Codeine and oxycodone were the most prevalent opioids related to ambulance attendances for extramedical opioid use over a six-year period, study finds
A retrospective study has analysed 9,823 opioid-related ambulance attendances across Victoria from January 2013 to September 2018.
Researchers from Monash University also examined ambulance attendances across NSW, ACT, Northern Territory, Queensland and Tasmania and found the data were broadly consistent with that of Victoria.
Extramedical use of buprenorphine, codeine, fentanyl, oxycodone, oxycodone-naloxone, morphine, pethidine, tramadol, and tapentadol were examined, with the results showing that rates and characteristics of opioid-related harm vary by opioid type.
“Not all pharmaceutical opioids are the same in terms of the number of ambulance attendances we see with them nor the characteristics that are associated with them,” explained lead author Associate Professor Suzanne Nielsen, Deputy Director of the Monash Addiction Research Centre in Melbourne.
Codeine and oxycodone had the highest rates of attendance per 100,000 Oral Morphine Equivalent mg (OME).
And while fentanyl and tapentadol had the lowest rates of attendance, fentanyl-related attendances were associated with the most severe characteristics, for example, low consciousness, most likely to be an accidental overdose, most likely to have naloxone administered, more likely to include men and less likely to be transported to hospital.
However codeine had the highest rates of harm, the researchers found.
The attendance rate for codeine – the lowest-potency opioid examined – was more than 50 times that of the lowest rate observed with tapentadol.
Codeine-related attendances were more likely to involve younger females as well as suicidal thoughts and behaviours, and less likely to represent accidental overdoses.
Codeine was available in Australia without a prescription for the majority of the study period.
However sales data showed supply was approximately evenly split between the OTC and prescribed codeine, with minimal supply as a restricted single-ingredient product.
“It is possible that ease of access and the compounded ingredients (e.g. acetaminophen-codeine combinations) contributed to the harms observed,” the authors said.
“Both codeine and tramadol-related attendances, the two lesser-restricted opioids in Australia, represented largely younger females with suicidal or self-injurious intent, consistent with international evidence.”
“We did see those codeine attendances starting to tail off in terms of the raw numbers towards the end of the study, which coincides with when it was rescheduled,” A/Prof Nielsen told AJP.
“But still being one of the most available opioids, we did see a high number of attendances that were associated with codeine.”
Another interesting finding was the contrast between oxycodone as a single ingredient compared to oxycodone-naloxone, she said.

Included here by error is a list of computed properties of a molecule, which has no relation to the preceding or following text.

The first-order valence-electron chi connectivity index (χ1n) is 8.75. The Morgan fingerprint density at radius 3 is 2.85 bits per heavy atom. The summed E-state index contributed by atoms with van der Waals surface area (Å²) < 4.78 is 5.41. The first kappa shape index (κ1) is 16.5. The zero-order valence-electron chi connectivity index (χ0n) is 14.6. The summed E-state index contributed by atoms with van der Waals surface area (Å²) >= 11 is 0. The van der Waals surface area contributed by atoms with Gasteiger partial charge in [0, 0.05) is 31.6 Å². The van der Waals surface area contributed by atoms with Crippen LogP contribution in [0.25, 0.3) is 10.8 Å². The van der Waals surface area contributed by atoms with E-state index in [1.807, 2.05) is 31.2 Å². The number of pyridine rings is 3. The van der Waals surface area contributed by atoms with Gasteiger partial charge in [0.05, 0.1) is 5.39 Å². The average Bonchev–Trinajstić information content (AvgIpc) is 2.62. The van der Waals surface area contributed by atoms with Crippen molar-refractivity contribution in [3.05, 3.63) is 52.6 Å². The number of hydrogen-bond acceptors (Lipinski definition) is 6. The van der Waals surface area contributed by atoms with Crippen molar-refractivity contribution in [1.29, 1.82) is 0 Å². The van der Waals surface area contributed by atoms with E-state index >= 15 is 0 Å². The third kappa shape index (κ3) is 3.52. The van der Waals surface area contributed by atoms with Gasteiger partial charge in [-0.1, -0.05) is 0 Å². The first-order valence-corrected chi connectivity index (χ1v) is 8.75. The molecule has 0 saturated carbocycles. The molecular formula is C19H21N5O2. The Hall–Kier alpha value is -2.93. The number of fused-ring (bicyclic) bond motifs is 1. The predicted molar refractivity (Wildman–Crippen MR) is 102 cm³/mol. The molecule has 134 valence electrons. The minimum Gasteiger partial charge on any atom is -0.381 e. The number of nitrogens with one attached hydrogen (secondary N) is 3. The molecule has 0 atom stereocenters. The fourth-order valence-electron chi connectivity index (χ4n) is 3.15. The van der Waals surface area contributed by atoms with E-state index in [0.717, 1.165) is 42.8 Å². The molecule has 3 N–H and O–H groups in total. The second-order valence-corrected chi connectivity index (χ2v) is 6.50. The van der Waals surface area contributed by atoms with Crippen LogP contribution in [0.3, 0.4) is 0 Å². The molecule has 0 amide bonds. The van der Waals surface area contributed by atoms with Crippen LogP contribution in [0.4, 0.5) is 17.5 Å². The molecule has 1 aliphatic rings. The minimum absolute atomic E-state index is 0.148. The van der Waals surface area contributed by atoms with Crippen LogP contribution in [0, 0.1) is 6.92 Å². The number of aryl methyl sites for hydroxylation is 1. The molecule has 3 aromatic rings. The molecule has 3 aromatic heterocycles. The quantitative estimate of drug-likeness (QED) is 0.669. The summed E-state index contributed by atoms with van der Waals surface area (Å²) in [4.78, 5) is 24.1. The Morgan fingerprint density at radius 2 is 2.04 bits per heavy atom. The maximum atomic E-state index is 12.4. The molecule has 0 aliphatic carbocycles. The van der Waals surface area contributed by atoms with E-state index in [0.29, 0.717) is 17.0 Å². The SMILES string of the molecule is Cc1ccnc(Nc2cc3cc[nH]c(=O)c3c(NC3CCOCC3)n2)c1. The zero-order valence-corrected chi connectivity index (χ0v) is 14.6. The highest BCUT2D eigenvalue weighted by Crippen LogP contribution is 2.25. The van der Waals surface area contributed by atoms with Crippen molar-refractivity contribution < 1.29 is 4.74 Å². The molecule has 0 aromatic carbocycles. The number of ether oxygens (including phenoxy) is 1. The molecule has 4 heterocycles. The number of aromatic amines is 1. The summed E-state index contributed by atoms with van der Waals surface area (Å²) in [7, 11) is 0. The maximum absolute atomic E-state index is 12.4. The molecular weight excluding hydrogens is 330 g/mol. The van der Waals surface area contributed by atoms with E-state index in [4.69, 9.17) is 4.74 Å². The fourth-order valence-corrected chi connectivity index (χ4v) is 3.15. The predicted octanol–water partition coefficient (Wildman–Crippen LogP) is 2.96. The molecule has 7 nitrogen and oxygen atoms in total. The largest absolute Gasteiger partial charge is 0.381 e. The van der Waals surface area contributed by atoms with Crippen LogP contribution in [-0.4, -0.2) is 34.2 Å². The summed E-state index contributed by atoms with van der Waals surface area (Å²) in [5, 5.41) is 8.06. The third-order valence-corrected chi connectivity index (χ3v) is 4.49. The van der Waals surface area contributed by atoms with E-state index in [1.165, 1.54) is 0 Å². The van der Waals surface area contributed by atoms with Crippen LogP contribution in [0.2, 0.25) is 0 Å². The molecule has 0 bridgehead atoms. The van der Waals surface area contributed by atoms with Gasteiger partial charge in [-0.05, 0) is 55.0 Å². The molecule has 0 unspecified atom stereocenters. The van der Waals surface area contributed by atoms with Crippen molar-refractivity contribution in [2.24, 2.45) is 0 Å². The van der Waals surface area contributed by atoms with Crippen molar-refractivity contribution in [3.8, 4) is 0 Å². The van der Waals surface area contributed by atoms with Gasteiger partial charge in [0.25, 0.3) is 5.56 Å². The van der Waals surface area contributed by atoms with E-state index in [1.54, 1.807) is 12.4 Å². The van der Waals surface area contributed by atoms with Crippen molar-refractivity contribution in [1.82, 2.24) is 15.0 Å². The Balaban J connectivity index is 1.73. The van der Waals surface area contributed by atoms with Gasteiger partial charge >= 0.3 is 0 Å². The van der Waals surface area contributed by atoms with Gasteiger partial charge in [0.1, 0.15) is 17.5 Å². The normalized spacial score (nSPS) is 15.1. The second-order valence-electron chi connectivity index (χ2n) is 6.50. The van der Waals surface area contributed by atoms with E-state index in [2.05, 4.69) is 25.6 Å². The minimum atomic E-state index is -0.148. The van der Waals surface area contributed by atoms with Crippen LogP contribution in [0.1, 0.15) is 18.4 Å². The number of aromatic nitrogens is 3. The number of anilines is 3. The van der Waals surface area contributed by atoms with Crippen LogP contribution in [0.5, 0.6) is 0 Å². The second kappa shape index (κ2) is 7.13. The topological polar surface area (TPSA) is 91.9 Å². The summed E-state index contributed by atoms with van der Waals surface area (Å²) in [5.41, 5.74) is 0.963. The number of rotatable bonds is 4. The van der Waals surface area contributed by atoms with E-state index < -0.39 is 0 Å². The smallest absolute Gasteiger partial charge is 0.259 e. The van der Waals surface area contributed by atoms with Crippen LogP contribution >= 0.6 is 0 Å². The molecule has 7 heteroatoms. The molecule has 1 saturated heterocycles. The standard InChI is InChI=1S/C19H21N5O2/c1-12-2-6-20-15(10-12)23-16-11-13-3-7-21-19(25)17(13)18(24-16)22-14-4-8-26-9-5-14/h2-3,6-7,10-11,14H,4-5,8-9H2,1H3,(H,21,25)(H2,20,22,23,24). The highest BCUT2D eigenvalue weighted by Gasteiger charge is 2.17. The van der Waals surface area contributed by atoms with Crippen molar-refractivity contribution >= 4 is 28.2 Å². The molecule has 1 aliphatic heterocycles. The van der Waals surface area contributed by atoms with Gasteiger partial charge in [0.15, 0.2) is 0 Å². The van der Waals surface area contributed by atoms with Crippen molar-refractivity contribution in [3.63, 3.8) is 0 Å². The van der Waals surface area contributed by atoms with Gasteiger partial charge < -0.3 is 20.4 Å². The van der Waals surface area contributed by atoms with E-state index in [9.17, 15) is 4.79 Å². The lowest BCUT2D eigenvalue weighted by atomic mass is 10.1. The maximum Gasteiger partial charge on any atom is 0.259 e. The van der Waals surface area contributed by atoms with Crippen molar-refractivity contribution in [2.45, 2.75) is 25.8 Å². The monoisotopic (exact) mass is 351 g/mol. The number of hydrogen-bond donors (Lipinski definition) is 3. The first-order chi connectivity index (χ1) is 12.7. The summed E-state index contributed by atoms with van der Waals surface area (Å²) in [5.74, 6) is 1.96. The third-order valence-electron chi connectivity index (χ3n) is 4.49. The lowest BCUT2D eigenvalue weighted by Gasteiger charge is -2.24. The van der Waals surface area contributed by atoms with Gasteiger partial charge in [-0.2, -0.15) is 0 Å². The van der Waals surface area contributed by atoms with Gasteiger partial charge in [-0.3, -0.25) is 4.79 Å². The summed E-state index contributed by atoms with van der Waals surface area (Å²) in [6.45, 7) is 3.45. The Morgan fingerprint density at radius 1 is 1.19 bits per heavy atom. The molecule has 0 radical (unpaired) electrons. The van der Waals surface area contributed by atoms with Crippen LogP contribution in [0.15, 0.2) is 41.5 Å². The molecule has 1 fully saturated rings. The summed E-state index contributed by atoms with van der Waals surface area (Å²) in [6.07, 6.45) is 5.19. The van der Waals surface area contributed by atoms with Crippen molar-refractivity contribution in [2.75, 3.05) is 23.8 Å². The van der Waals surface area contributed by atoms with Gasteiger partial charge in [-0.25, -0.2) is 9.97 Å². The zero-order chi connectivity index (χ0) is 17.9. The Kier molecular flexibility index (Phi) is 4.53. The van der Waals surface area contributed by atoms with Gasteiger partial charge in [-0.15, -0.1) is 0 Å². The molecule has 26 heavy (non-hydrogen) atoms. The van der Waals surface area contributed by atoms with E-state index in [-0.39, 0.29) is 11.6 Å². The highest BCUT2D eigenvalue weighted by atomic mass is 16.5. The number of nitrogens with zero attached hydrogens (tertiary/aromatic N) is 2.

The data showed three times as many presentations for every kilogram of oxycodone supplied as a single ingredient product, compared to the equivalent amount supplied as an oxycodone-naloxone product.
Attendances were rare for buprenorphine (transdermal) and pethidine. Rates of morphine attendances were noticeably higher in states other than Victoria.
“Self-harm and suicidal thoughts and behaviours were quite prevalent amongst people who had attendances associated with extramedical use of pharmaceutical opioids,” A/Prof Nielsen said.
“It goes to highlight just how complex responding to extramedical pharmaceutical opioid use is… We’re not likely to have a ‘quick fix’ when we see these patients with such complex profiles – often with chronic pain, quite a lot of distress and reporting these kinds of suicidal thoughts and behaviours.
“So I think while we very strongly support naloxone for overdose prevention—it’s critical—I think we also need to think about other strategies. There’s work already looking at how community pharmacy can better respond to people who present with suicidal thoughts and behaviours and I think that’s a really critical area to pursue.
“What this research might add is being mindful of checking in with patients around how they’re coping with their pain and their other symptoms. Where patients might be struggling to cope, opioids alone are probably insufficient and they most likely need support to develop other strategies and maybe referral back to some of those additional support multimodal pain management services that we know have a strong evidence base,” she said.
A/Prof Nielsen also highlighted the importance of messages about safe storage of medicines, having them locked away and out of reach of children and teenagers.
“We know from research that having medicines available when people are feeling impulsive or suicidal can increase the risk and actually, we do tend to see when means are reduced that people don’t substitute and that often that will reduce their risk and those impulses will pass.
“There have been a number of studies that have looked at that and it is an important strategy to reduce availability of means, particularly with pharmaceuticals being so commonly implicated in self-poisonings.”
See the full study here (open access)